It’s long afterward, but still
you want what doesn’t exist anymore—

and so you light a votive, set it
on a leaf to float across the lake’s

dirty surface. Every crack in the pavement
is part of a letter penned in script,

its fissures just wide enough to admit
a trail of insects walking toward the ghosts

of bodies trapped in a cavern below.
They drink from a trickle of rainwater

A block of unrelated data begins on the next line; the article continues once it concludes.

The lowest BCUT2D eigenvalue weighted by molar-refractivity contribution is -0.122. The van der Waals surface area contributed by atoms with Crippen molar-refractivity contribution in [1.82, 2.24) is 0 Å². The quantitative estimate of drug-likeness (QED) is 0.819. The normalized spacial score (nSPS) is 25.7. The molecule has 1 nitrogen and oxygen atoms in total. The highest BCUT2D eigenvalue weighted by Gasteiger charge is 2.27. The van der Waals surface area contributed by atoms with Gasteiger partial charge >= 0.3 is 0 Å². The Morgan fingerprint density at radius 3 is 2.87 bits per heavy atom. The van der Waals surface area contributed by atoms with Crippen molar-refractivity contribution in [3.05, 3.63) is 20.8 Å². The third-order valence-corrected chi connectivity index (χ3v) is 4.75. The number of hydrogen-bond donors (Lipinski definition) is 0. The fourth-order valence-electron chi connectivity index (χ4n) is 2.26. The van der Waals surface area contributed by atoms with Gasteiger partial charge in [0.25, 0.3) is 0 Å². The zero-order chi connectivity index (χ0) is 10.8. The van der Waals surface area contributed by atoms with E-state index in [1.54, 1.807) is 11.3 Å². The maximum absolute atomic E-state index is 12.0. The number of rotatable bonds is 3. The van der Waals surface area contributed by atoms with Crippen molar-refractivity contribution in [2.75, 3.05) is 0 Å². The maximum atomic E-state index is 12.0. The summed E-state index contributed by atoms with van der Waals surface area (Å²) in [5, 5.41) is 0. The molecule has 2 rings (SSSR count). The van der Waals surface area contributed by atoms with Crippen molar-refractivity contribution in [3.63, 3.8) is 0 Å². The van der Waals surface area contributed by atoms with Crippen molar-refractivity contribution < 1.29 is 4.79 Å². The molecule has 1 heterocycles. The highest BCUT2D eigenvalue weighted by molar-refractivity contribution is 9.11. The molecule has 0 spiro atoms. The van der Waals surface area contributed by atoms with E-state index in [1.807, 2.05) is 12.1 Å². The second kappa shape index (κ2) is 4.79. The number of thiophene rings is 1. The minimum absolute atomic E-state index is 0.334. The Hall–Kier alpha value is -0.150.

falling into the basin. They save
a thimbleful of pee for that time no one

speaks of— Please, don’t tell them it’s
over. When you shred a dandelion’s slight

corona in your hand, don’t mention the sound
of buildings collapsing. Don’t tell them

the morgue has run out of sheets, the funeral
parlors have run out of candles and coffins.


In response to Via Negativa: Childhood memory.

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